Buick’s Envision, the first Chinese-made vehicle imported into the US, has been a steady seller for the General Motors unit since its introduction last year, apparently ducking political headwinds about its country of origin in the Trump era.

The Envision, a mid-sized crossover – a vehicle built on a car platform with the features and styling of a sport utility vehicle (SUV) -was brought to the US market to plug a hole in Buick’s lineup between two SUVs, the larger Enclave and the smaller Encore.

“The Envision has so far been a strong product entry for Buick in both the US and China. It is in a popular segment and a well-executed product, and is being rewarded with healthy sales,” Stephanie Brinley, auto analyst with IHS Markit, wrote in an email.

Brinley said the Envision has quickly grown to become one of Buick’s top-three selling vehicles in the US since its launch in June 2016. A Buick spokesman said the company sold 14,193 Envisions in the US last year and 228,257 in China.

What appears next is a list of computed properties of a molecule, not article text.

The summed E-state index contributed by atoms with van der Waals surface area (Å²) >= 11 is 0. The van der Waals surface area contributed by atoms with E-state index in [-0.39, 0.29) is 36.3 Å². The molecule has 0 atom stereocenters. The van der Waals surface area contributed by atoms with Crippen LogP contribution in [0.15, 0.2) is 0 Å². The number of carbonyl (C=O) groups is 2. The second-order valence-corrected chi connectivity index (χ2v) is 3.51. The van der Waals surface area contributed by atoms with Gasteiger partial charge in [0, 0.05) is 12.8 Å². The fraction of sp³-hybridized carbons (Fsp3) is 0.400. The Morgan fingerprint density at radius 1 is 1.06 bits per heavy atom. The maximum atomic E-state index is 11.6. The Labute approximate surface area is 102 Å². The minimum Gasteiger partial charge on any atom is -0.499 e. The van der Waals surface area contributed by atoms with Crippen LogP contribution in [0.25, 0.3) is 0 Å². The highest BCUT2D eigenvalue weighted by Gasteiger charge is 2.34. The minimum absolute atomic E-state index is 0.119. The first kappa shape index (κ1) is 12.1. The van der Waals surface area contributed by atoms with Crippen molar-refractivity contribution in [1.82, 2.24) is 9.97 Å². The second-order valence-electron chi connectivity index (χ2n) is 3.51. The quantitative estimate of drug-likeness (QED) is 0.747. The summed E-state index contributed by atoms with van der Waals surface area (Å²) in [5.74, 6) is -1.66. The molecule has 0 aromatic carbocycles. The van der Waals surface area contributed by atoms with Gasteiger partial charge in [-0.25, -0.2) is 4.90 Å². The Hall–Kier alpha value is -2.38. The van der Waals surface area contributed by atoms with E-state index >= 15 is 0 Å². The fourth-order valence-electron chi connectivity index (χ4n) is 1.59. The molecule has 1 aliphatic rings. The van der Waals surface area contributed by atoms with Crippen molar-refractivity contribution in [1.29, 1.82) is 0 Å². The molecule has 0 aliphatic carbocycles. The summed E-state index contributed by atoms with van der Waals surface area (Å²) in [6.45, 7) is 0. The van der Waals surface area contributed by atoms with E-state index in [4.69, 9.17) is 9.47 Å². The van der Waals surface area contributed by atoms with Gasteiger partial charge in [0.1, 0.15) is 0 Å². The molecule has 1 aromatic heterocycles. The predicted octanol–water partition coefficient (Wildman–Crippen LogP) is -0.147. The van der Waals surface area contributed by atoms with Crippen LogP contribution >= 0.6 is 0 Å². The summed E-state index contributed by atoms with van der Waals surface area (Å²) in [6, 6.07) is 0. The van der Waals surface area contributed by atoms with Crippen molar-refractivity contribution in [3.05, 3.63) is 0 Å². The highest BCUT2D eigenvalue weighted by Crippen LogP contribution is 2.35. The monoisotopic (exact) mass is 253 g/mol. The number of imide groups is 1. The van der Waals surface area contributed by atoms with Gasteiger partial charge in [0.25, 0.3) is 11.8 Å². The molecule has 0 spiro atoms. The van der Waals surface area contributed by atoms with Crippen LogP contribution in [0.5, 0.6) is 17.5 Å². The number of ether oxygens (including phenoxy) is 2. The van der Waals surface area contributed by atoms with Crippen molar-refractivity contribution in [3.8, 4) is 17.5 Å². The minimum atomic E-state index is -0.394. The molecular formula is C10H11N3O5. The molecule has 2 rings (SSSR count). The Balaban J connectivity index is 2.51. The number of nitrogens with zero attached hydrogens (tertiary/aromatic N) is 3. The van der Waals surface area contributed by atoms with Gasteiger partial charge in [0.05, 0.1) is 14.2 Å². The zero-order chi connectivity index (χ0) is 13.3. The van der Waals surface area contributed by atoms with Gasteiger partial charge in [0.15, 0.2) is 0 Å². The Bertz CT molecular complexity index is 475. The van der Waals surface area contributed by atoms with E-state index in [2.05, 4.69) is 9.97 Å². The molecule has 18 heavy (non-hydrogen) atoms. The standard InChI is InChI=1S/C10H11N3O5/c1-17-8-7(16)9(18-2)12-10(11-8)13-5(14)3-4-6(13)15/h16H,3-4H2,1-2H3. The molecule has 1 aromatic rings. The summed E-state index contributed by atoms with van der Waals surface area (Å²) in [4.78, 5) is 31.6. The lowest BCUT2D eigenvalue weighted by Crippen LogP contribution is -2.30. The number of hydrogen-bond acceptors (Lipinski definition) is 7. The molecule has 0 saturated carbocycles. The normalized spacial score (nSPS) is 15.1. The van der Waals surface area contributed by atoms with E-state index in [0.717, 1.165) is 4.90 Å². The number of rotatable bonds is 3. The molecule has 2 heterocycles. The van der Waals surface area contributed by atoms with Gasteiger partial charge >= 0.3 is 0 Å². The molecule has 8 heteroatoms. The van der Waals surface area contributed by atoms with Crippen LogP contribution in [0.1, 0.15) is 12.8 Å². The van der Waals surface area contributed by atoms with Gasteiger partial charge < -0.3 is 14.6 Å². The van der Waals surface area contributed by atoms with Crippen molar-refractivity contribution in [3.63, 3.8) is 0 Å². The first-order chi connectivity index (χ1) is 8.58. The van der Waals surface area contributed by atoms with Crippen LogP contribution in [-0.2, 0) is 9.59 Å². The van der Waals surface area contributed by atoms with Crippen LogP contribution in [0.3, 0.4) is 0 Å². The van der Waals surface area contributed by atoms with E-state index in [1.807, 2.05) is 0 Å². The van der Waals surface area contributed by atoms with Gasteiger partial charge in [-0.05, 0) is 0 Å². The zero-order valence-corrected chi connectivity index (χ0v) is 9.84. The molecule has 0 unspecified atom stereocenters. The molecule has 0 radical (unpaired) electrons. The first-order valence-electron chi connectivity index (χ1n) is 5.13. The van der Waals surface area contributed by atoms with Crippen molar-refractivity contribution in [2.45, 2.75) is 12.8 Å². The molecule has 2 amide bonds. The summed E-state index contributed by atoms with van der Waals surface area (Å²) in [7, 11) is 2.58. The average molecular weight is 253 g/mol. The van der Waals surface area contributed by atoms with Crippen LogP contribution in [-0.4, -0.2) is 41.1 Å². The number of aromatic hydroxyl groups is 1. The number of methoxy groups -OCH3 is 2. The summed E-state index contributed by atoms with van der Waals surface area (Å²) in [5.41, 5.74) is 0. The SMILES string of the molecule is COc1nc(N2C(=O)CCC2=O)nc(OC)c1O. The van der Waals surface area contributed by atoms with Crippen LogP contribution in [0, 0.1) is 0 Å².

Envision was introduced into the US as Republican presidential candidate Donald Trump was criticizing China over its trade policies with the US. David Whiston, an auto analyst with Morningstar, said so far there is only anecdotal evidence that the vehicle’s birthplace is a factor for US consumers.

“I have heard that dealers in the upper Midwest are frustrated about Envision sales but nothing nationally,” he said. “It’s possible the made-in-China issue is the cause of that, given the upper Midwest has a lot of unions. I know from talking to Buick reps that outside the Midwest, Americans don’t care about the made-in-China issue.”

Brinley said it doesn’t appear that sourcing is an issue for most consumers. “It doesn’t replace another vehicle, and we don’t have direct consumer research. However, the model’s sales performance in the US has been healthy,” she said.

The vehicle has generally drawn good reviews from the automotive press in the US. Prices for…

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